or

https://youtu.be/LiXj-Dfmw6Y

https://youtu.be/Mabp2wSzHwE

See the (rather ugly...) little Beethoven statues in Mechelen!

https://www.360cities.net/image/mechelen-beethoven?set=395

P.



Offline (poco) Sforzando

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Re: How to pronounce the names of composers
« Reply #33 on: January 05, 2016, 10:09:29 AM »
In the US, you will almost always hear the first syllable accented, and the T starting the second syllable.
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Offline XB-70 Valkyrie

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Re: How to pronounce the names of composers
« Reply #34 on: February 23, 2016, 10:46:13 PM »
OK, how about Grigny?

GRIN yee?
GRON yee?

Something else?

 
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Offline pjme

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Re: How to pronounce the names of composers
« Reply #35 on: February 24, 2016, 07:48:46 AM »

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Re: How to pronounce the names of composers
« Reply #36 on: February 26, 2016, 03:35:01 PM »
The French seem to like stressing the final syllable of words, so that when I was watching Michael Haneke's engrossing French film The Piano Teacher the other week, I heard Isabelle Huppert saying schön-BERG, schu-BERT, etc. On the other hand, we Americans always refer to Bizet's opera as CAR-men, while the score invariably stresses the final syllable, as in car-MEN. But then again, car-MEN is not a composer, and is therefore irrelevant to this thread.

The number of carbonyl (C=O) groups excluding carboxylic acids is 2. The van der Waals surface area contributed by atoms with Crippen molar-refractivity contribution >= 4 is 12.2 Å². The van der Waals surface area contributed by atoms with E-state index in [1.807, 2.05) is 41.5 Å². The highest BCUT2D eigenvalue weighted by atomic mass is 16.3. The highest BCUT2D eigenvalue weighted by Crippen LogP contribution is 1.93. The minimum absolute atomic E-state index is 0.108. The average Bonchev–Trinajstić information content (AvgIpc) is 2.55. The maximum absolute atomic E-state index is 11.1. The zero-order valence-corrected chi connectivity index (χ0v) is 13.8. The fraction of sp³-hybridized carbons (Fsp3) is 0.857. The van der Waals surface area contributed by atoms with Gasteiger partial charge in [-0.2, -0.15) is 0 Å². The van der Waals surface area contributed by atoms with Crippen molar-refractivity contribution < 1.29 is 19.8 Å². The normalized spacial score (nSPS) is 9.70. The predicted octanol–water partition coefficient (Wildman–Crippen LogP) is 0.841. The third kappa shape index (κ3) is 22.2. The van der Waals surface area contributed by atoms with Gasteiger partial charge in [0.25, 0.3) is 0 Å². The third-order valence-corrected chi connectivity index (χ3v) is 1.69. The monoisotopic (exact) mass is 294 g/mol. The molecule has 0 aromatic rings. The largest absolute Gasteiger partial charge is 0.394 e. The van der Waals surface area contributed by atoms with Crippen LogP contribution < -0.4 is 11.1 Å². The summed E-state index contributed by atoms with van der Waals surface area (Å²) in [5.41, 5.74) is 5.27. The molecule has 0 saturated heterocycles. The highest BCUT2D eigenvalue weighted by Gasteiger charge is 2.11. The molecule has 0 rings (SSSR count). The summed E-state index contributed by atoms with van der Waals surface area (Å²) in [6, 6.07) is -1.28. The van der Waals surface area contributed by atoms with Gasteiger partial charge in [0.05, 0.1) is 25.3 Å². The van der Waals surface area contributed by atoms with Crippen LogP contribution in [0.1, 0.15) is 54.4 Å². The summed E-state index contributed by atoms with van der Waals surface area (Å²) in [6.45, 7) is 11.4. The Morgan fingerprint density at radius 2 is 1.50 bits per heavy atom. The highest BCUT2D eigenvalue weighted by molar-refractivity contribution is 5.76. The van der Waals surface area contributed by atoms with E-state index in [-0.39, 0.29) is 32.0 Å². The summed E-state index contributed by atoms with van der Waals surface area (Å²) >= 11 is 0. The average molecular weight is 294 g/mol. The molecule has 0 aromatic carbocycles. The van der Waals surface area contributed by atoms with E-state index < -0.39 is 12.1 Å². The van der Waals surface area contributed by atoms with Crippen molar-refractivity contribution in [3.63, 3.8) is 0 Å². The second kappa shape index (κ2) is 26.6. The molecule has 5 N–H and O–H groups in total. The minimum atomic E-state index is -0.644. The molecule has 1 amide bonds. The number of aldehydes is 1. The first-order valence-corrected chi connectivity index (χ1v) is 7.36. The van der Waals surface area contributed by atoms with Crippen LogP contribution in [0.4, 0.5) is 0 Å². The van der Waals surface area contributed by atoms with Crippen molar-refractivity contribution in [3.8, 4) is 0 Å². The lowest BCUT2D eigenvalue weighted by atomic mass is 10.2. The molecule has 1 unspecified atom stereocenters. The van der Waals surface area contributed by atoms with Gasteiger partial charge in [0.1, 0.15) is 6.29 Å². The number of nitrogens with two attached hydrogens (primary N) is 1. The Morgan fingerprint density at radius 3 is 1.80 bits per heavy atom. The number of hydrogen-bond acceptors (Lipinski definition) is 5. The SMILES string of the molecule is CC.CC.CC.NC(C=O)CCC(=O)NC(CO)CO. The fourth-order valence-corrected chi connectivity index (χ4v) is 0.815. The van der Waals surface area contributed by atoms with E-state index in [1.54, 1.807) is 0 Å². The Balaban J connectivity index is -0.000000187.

I will however persist in mispronouncing Dufay with two syllables as du-FAY. I'm sure he will not object, and I prefer it that way.
Not really.  It depends if the last letter of the word is pronounced or not.  For Schubert it is not.  So both syllables have the same intensity and are pronnouced chou-bair.
For Schonberg, the G is pronounced.  This puts a stress on the last syllable as you say..
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Re: How to pronounce the names of composers
« Reply #37 on: May 21, 2016, 06:33:23 AM »


I just was checking Dufay on the list as I was pretty sure, for reasons I no longer recall, that his name had three syllables. closer to Due FAH eee .
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Re: How to pronounce the names of composers
« Reply #38 on: May 21, 2016, 09:08:12 AM »
I just was checking Dufay on the list as I was pretty sure, for reasons I no longer recall, that his name had three syllables. closer to Due FAH eee .
Pronunciation, according to Wikipedia: [dy fa(j)i]
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Re: How to pronounce the names of composers
« Reply #39 on: July 18, 2016, 03:16:05 AM »
The French seem to like stressing the final syllable of words, so that when I was watching Michael Haneke's engrossing French film The Piano Teacher the other week, I heard Isabelle Huppert saying schön-BERG, schu-BERT, etc.

Hah, I know what you mean. In French swearing, they always seem to say "merde" with an emphasis on the "de" -- "mer-duh". The more exasperated they are, the longer the emphasis on the "de" becomes.

In 2007 I stayed with a French family for the Summer (part of an immersion program) and they had a dog (named Rena). One time the dog threw up in the house. I was in the other room, but I distinctly remember hearing my host mom yelling at the dog:

"Rena! Non! Rena!! RENA!! NON!!!"

*sound of dog throwing up*

"mer-duuuuuuuhhh!"
Beethoven's Op. 133 -- A fugue so bad that even Beethoven himself called it "Grosse".